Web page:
The role of the International Academic Advisory Board is to provide advice and expertise in support of IAFOR’s mission and activities. Members are appointed by the President of IAFOR to one or more academic sections, depending on their individual area(s) of expertise.
Membership of the IAAB is for three years, renewable once, and is by invitation only. Journal Editors are ex-officio members of the Board for the length in which they serve.
The IAAB is organised into three academic divisions, and then further into sections, each of which has a Chair responsible for academic programmes and publications, and who serves as a representative on the Academic Governing Board.
Birkbeck College School of Law, University of London, UK
Eddie Bruce-Jones (DPhil, Berlin; LLM, KCL; JD, Columbia; MA, Berlin; AB, Harvard) is Senior Lecturer and Assistant Dean for Recruitment at Birkbeck College School of Law, University of London, UK, where he teaches and researches in the areas of human rights, European law, legal theory, equality law and legal anthropology. At Birkbeck, he is Assistant Director of the Centre for Critical European Law. He is a member of the New York Bar and an Associate Academic Fellow of the Honourable Society of the Inner Temple. He serves on the Board of Governors of Birkbeck College, the Editorial Board of the Journal of Asylum, Immigration and Nationality Law, the Board of Trustees of the UK Lesbian and Gay Immigration Group and the Board of Directors of the Institute of Race Relations.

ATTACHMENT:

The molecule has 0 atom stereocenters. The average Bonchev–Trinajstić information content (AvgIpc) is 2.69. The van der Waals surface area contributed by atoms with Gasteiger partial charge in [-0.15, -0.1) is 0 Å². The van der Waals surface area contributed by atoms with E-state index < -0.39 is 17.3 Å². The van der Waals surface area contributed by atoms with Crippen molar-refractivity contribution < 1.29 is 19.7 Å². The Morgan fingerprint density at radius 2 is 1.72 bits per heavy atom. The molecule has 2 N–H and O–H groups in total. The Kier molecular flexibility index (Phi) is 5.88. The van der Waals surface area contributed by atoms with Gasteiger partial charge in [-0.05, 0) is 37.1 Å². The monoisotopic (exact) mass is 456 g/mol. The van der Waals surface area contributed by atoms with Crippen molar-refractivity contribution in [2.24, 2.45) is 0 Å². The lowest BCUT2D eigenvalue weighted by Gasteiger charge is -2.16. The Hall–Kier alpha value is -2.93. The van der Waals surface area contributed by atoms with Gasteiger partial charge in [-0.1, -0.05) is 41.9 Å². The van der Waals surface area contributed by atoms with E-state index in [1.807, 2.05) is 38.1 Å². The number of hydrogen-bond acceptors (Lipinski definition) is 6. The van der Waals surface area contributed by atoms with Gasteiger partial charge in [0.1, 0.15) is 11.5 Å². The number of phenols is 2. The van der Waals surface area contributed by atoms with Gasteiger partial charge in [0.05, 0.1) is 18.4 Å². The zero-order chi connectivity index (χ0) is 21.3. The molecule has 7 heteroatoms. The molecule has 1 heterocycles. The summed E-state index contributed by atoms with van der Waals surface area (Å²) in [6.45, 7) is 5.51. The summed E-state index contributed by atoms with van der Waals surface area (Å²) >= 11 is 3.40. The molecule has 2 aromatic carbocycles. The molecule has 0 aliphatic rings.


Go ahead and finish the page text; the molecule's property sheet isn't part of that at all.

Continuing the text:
Professor Denis Binder*
Chapman University, USA
Professor Binder’s career teaching law spans 4½ decades. His primary teaching areas are Environmental Law, Torts and Toxic Torts. He has been involved with infrastructure issues for four decades, starting with the Legal Liability for Dam Failures. He received the National Award of Merit by the Association of State Dam Safety Officials in 1996.
His work includes emergency action planning, energy issues, the causes and responses to natural disasters and tragedies, and security issues, including cybersecurity and cyberbullying. He has written and spoken scores of times to academic, legal and professional audiences on these problems.
His recent research focuses on two aspects of disasters. The first is on natural and human risks in the environment, recognising that human development magnifies the risks of natural hazards. The second is the increasing application of criminal law in disasters and tragedies in the New Millennium.
Professor Binder received his LL.M., in 1971 and doctorate in law (S.J.D.) from the University of Michigan in 1973.
*Professor Denis Binder is attached to more than one section of the International Academic Advisory Board.
Dr Yukinori Komine
Harvard University, USA
Yukinori Komine, PhD, is an Associate in Research at the Edwin O. Reischauer Institute of Japanese Studies, Harvard University, USA. He is an internationally trained political scientist whose area of expertise is US Foreign Policy and International Relations of the Asia-Pacific Region.
Dr Craig Mark**
Tokyo Denki University, Japan